The Occupational Safety and Health Administration’s (OSHA) bloodborne pathogens standard, 29 C.F.R. § 1910.1030, requires employers having employees with “occupational exposure to blood or other potentially infectious materials” to develop written exposure control plans designed to eliminate or minimize employee exposure.
Though the Fifth Circuit affirmed the district court’s judgment in its entirety in Golden Glow Tanning Salon, Inc. v. City of Columbus, Mississippi, Judge James C. Ho’s concurrence raised an interesting issue of whether there is an unenumerated constitutional right to work that could limit the government’s ability to regulate business.
On September 9, 2015, then U.S. Deputy Attorney General Sally Quillian Yates issued a memo, “Individual Accountability for Corporate Wrongdoing,” that sent shivers down the spines of those in the workplace safety community.
On October 17, 2022, the Michigan Occupational Safety and Health Administration (MIOSHA) issued an agency instruction, the subject of which is “Interviews in Health and Safety Investigations.” The stated purpose of that agency instruction is to provide “clarification on proper procedures when conducting interviews for enforcement investigations under Section 29(1) of the Michigan Occupational Safety and Health Act.”
The federal Occupational Safety and Health Administration (OSHA) is holding off on deciding whether to revoke final approval of Arizona’s occupational safety and health (OSH) plan. On August 10, 2022, OSHA said it is extending the comment period on a proposed rule to revoke the state’s approval for another 60 days and postponed a public hearing tentatively scheduled for August 16, 2022.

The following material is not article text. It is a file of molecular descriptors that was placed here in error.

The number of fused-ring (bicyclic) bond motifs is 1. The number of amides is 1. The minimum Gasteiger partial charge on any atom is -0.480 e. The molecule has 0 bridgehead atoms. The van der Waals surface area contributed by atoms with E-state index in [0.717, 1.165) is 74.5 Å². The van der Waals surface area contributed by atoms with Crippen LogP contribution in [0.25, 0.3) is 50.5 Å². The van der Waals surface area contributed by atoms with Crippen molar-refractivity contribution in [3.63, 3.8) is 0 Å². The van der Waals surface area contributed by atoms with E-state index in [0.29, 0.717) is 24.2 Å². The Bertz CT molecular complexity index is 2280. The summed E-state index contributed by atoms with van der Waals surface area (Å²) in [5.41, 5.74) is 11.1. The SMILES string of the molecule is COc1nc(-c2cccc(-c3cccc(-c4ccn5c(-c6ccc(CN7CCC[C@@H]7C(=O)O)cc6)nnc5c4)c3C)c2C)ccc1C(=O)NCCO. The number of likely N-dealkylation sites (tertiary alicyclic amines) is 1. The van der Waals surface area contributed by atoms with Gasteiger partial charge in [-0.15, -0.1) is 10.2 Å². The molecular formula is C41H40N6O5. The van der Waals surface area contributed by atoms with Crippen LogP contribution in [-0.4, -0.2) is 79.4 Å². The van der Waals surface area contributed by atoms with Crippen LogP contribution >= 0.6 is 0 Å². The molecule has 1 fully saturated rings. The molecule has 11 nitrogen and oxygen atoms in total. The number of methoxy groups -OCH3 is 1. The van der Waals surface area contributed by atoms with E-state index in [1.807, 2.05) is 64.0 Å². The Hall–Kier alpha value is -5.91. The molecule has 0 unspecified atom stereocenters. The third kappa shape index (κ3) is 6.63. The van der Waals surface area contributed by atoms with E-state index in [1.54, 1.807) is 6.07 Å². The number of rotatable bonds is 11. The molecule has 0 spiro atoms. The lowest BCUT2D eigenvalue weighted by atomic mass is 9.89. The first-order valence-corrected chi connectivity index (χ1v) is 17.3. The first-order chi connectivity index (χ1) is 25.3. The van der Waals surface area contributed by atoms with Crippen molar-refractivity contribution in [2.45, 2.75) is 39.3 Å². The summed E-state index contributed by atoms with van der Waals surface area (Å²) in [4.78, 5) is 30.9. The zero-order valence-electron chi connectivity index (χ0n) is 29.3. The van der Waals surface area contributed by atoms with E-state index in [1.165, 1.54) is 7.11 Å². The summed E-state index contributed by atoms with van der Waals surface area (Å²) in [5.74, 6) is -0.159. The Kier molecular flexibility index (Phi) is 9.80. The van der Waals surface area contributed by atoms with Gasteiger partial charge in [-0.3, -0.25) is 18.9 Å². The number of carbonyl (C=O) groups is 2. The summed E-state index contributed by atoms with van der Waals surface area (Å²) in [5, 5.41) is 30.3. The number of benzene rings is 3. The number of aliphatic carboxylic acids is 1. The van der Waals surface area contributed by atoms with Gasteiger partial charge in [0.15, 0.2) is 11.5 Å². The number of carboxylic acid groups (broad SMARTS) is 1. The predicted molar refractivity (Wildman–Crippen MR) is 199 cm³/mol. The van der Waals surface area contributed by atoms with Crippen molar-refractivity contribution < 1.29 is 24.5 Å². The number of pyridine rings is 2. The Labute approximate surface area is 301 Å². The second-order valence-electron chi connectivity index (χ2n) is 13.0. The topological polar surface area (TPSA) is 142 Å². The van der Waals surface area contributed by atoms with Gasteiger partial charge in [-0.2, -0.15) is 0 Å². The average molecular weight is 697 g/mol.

On April 21, 2022, the federal Occupational Safety and Health Administration (OSHA) issued a a proposed rule to revoke Arizona’s occupational safety and health (OSH) plan’s final approval under Section 18(e) of the Occupational Safety and Health Act of 1970. In its notice, OSHA proposed revoking its affirmative determination granting final approval to Arizona’s state OSH plan, which, if implemented, would return Arizona’s plan to “initial approval” status resulting in discretionary concurrent enforcement jurisdiction between OSHA and the Arizona Division of Occupational Safety and Health (ADOSH).
The Beltway Buzz is a weekly update summarizing labor and employment news from inside the Beltway and clarifying how what’s happening in Washington, D.C. could impact your business.
The Occupational Safety and Health Administration (OSHA) remains focused on the pandemic in certain workplaces as indicated by its announcement of a new National Emphasis Program (NEP) related to COVID-19. Interestingly, the focus of the NEP includes checking to confirm that certain elements of the COVID-19 healthcare emergency temporary standard (ETS) are in place.